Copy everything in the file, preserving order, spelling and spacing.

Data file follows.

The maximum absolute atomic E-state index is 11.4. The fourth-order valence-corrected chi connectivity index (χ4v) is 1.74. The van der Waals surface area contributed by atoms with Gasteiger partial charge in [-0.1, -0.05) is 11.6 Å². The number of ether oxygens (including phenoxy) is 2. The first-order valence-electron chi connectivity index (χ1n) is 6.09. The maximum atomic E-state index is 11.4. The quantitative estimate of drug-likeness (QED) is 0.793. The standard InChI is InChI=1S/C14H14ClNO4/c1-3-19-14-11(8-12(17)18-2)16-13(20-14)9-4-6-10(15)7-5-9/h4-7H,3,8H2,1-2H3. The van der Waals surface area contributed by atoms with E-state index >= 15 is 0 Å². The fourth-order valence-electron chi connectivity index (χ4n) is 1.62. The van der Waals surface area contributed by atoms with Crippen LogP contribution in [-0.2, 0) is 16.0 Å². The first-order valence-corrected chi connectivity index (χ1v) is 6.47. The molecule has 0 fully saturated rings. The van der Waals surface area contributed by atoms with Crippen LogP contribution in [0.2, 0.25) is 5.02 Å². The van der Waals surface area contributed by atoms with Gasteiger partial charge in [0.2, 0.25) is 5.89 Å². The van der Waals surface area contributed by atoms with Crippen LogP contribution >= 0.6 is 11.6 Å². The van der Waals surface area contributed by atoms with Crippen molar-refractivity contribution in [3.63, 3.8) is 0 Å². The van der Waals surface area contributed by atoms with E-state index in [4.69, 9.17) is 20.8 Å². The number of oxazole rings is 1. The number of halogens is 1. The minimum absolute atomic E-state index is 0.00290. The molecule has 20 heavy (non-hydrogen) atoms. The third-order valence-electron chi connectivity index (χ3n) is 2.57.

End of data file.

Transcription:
The maximum absolute atomic E-state index is 11.4. The fourth-order valence-corrected chi connectivity index (χ4v) is 1.74. The van der Waals surface area contributed by atoms with Gasteiger partial charge in [-0.1, -0.05) is 11.6 Å². The number of ether oxygens (including phenoxy) is 2. The first-order valence-electron chi connectivity index (χ1n) is 6.09. The maximum atomic E-state index is 11.4. The quantitative estimate of drug-likeness (QED) is 0.793. The standard InChI is InChI=1S/C14H14ClNO4/c1-3-19-14-11(8-12(17)18-2)16-13(20-14)9-4-6-10(15)7-5-9/h4-7H,3,8H2,1-2H3. The van der Waals surface area contributed by atoms with E-state index >= 15 is 0 Å². The fourth-order valence-electron chi connectivity index (χ4n) is 1.62. The van der Waals surface area contributed by atoms with Crippen LogP contribution in [-0.2, 0) is 16.0 Å². The first-order valence-corrected chi connectivity index (χ1v) is 6.47. The molecule has 0 fully saturated rings. The van der Waals surface area contributed by atoms with Crippen LogP contribution in [0.2, 0.25) is 5.02 Å². The van der Waals surface area contributed by atoms with Gasteiger partial charge in [0.2, 0.25) is 5.89 Å². The van der Waals surface area contributed by atoms with Crippen LogP contribution >= 0.6 is 11.6 Å². The van der Waals surface area contributed by atoms with Crippen molar-refractivity contribution in [3.63, 3.8) is 0 Å². The van der Waals surface area contributed by atoms with E-state index in [4.69, 9.17) is 20.8 Å². The number of oxazole rings is 1. The number of halogens is 1. The minimum absolute atomic E-state index is 0.00290. The molecule has 20 heavy (non-hydrogen) atoms. The third-order valence-electron chi connectivity index (χ3n) is 2.57.